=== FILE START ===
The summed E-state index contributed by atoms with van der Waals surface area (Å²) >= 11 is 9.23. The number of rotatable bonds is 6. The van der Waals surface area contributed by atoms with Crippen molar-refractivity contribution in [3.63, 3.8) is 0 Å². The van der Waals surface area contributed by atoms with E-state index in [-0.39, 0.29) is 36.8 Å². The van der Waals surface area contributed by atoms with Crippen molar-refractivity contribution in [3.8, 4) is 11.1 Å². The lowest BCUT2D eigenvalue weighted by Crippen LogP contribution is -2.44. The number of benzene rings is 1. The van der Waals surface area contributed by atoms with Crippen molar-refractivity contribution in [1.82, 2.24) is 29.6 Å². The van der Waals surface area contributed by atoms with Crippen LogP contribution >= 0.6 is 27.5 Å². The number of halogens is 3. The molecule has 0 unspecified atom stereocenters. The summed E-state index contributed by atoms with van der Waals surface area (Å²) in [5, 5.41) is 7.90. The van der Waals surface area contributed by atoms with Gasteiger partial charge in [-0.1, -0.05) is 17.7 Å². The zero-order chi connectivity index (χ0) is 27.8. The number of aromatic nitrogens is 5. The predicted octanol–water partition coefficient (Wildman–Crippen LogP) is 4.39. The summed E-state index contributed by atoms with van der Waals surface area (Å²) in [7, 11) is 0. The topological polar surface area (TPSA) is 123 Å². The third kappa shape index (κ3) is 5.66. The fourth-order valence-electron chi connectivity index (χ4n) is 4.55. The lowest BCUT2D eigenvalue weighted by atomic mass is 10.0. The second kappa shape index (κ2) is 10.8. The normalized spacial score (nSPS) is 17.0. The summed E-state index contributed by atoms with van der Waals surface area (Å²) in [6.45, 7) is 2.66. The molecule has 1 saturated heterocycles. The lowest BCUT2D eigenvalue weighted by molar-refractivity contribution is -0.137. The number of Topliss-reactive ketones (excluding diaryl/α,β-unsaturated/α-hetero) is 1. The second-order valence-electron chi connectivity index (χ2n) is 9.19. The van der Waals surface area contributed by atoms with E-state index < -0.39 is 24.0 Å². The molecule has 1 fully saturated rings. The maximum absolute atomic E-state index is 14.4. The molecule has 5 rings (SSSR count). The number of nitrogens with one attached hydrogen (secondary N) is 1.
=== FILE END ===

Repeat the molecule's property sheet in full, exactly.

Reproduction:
The summed E-state index contributed by atoms with van der Waals surface area (Å²) >= 11 is 9.23. The number of rotatable bonds is 6. The van der Waals surface area contributed by atoms with Crippen molar-refractivity contribution in [3.63, 3.8) is 0 Å². The van der Waals surface area contributed by atoms with E-state index in [-0.39, 0.29) is 36.8 Å². The van der Waals surface area contributed by atoms with Crippen molar-refractivity contribution in [3.8, 4) is 11.1 Å². The lowest BCUT2D eigenvalue weighted by Crippen LogP contribution is -2.44. The number of benzene rings is 1. The van der Waals surface area contributed by atoms with Crippen molar-refractivity contribution in [1.82, 2.24) is 29.6 Å². The van der Waals surface area contributed by atoms with Crippen LogP contribution >= 0.6 is 27.5 Å². The number of halogens is 3. The molecule has 0 unspecified atom stereocenters. The summed E-state index contributed by atoms with van der Waals surface area (Å²) in [5, 5.41) is 7.90. The van der Waals surface area contributed by atoms with Gasteiger partial charge in [-0.1, -0.05) is 17.7 Å². The zero-order chi connectivity index (χ0) is 27.8. The number of aromatic nitrogens is 5. The predicted octanol–water partition coefficient (Wildman–Crippen LogP) is 4.39. The summed E-state index contributed by atoms with van der Waals surface area (Å²) in [7, 11) is 0. The topological polar surface area (TPSA) is 123 Å². The third kappa shape index (κ3) is 5.66. The fourth-order valence-electron chi connectivity index (χ4n) is 4.55. The lowest BCUT2D eigenvalue weighted by atomic mass is 10.0. The second kappa shape index (κ2) is 10.8. The normalized spacial score (nSPS) is 17.0. The summed E-state index contributed by atoms with van der Waals surface area (Å²) in [6.45, 7) is 2.66. The molecule has 1 saturated heterocycles. The lowest BCUT2D eigenvalue weighted by molar-refractivity contribution is -0.137. The number of Topliss-reactive ketones (excluding diaryl/α,β-unsaturated/α-hetero) is 1. The second-order valence-electron chi connectivity index (χ2n) is 9.19. The van der Waals surface area contributed by atoms with E-state index < -0.39 is 24.0 Å². The molecule has 1 fully saturated rings. The maximum absolute atomic E-state index is 14.4. The molecule has 5 rings (SSSR count). The number of nitrogens with one attached hydrogen (secondary N) is 1.